The Bulls have made an effort to get out and run off missed shots, as Bulls Insider Aggrey Sam noted yesterday. That will be a difficult task tonight, as the Magic have allowed just 8.5 transition points per game, the best mark in the NBA. With a generally small lineup, the Magic have gotten back in transition, and their scoring makes it tough on opponents to get fast breaks started. Marco Belinelli finding his shooting stroke against New Orleans (13 points) would add another dimension to the Bulls' break, as will Nate Robinson's continued efficiency (15 assists to 7 turnovers).

New general manager Rob Hennigan took over a gutted roster that contained just one player originally selected in the NBA Lottery, J.J. Redick (No. 11 overall, 2006). That's an unfathomably low number, considering even the lowly Bobcats have six former Lottery picks, but the results have been positive thus far.

But the road is a different story. The Bulls are looking to rebound from an ugly loss and the Magic haven't played away from Orlando this year. With a solid defensive showing, the Bulls will be able to cool the Magic offense and help initiate transition offense.

Dustin Johnson, Kevin Chappell tied for lead at Tour Championship

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Dustin Johnson, Kevin Chappell tied for lead at Tour Championship

ATLANTA (AP) — Dustin Johnson had a reasonable lie in the rough and only a few pine tree branches blocking his path to the 17th green. Neither seemed like a problem until he played the wrong shot, clipped the tree and wound up with a double bogey Saturday in the Tour Championship.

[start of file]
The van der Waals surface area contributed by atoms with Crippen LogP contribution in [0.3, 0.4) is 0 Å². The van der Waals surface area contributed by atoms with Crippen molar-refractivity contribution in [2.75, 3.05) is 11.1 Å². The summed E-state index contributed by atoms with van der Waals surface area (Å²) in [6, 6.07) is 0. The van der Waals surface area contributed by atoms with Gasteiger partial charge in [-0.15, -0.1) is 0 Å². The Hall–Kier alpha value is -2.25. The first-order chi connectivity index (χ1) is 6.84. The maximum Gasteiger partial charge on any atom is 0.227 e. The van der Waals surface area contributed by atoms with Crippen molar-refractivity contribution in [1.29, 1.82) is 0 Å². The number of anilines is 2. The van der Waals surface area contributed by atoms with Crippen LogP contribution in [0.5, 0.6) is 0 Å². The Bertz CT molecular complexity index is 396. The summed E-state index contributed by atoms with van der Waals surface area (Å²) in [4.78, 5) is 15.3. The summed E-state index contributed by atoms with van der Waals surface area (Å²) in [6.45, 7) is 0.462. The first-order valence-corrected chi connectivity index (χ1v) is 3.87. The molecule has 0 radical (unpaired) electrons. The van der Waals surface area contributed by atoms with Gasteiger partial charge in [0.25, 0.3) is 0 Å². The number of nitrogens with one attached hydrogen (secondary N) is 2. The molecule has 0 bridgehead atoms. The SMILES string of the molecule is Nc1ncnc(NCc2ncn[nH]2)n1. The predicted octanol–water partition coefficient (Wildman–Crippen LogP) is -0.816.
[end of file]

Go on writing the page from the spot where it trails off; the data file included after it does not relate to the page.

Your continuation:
It was an example of how one hole can change everything at East Lake.

And it's why the final round of the PGA Tour season suddenly has more scenarios than Johnson cares to consider.

Johnson recovered with a birdie from the bunker on the par-5 18th for a 1-under 69, giving him a share of the lead with Kevin Chappell (68) going into the last round that will determine who wins the Tour Championship and the FedEx Cup.

For the first time since 2009, there's a chance it might not be the same player.

"There's a lot of scenarios that could happen," Johnson said. "But yeah, I'm still going to go out and try to shoot as low a score as possible."

Johnson only has to win or finish second alone to claim the $10 million bonus as the FedEx Cup champion.

Rory McIlroy, who has gone 28 holes without a bogey at East Lake, had three birdies over his last six holes for a 66 and was two shots behind. If he were to win the Tour Championship and Johnson finished in a two-way tie for second or worse, McIlroy would claim the FedEx Cup.

"It would just be great to try to win the Tour Championship, and if the chips fall my way, then so be it," McIlroy said.

The winner of the Tour Championship has won the FedEx Cup every year since 2009, when Phil Mickelson won the tournament and Tiger Woods won the FedEx Cup.